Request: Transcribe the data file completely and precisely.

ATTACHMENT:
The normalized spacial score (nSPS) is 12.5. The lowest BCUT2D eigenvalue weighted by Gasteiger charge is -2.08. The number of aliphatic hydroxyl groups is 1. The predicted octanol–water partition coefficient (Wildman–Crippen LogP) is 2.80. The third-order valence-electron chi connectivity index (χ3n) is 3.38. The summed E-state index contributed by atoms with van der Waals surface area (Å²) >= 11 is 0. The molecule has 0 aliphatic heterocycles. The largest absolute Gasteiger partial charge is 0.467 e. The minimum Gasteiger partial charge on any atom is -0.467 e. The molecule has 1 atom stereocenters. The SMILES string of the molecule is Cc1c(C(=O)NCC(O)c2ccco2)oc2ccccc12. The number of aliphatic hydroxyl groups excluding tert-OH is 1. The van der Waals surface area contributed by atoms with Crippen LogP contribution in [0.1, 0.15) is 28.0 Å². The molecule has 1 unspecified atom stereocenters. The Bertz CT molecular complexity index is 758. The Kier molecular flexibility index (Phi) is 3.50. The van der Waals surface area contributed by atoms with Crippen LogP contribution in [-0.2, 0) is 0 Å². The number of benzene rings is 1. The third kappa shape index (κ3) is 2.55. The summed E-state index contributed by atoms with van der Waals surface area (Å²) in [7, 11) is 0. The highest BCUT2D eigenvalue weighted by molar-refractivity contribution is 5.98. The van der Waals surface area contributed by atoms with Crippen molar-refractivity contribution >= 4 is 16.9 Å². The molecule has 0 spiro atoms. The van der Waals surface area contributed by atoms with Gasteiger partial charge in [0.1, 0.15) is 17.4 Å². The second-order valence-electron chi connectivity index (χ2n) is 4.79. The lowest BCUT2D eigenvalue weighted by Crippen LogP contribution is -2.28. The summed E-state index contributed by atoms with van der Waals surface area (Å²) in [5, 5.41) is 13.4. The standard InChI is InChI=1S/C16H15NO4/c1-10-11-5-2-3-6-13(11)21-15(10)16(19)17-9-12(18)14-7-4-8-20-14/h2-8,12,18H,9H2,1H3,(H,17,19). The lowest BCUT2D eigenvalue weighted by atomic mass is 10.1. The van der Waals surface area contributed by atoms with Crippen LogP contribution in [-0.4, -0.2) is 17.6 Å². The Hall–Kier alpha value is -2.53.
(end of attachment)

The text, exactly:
The normalized spacial score (nSPS) is 12.5. The lowest BCUT2D eigenvalue weighted by Gasteiger charge is -2.08. The number of aliphatic hydroxyl groups is 1. The predicted octanol–water partition coefficient (Wildman–Crippen LogP) is 2.80. The third-order valence-electron chi connectivity index (χ3n) is 3.38. The summed E-state index contributed by atoms with van der Waals surface area (Å²) >= 11 is 0. The molecule has 0 aliphatic heterocycles. The largest absolute Gasteiger partial charge is 0.467 e. The minimum Gasteiger partial charge on any atom is -0.467 e. The molecule has 1 atom stereocenters. The SMILES string of the molecule is Cc1c(C(=O)NCC(O)c2ccco2)oc2ccccc12. The number of aliphatic hydroxyl groups excluding tert-OH is 1. The van der Waals surface area contributed by atoms with Crippen LogP contribution in [0.1, 0.15) is 28.0 Å². The molecule has 1 unspecified atom stereocenters. The Bertz CT molecular complexity index is 758. The Kier molecular flexibility index (Phi) is 3.50. The van der Waals surface area contributed by atoms with Crippen LogP contribution in [-0.2, 0) is 0 Å². The number of benzene rings is 1. The third kappa shape index (κ3) is 2.55. The summed E-state index contributed by atoms with van der Waals surface area (Å²) in [7, 11) is 0. The highest BCUT2D eigenvalue weighted by molar-refractivity contribution is 5.98. The van der Waals surface area contributed by atoms with Crippen molar-refractivity contribution >= 4 is 16.9 Å². The molecule has 0 spiro atoms. The van der Waals surface area contributed by atoms with Gasteiger partial charge in [0.1, 0.15) is 17.4 Å². The second-order valence-electron chi connectivity index (χ2n) is 4.79. The lowest BCUT2D eigenvalue weighted by Crippen LogP contribution is -2.28. The summed E-state index contributed by atoms with van der Waals surface area (Å²) in [5, 5.41) is 13.4. The standard InChI is InChI=1S/C16H15NO4/c1-10-11-5-2-3-6-13(11)21-15(10)16(19)17-9-12(18)14-7-4-8-20-14/h2-8,12,18H,9H2,1H3,(H,17,19). The lowest BCUT2D eigenvalue weighted by atomic mass is 10.1. The van der Waals surface area contributed by atoms with Crippen LogP contribution in [-0.4, -0.2) is 17.6 Å². The Hall–Kier alpha value is -2.53.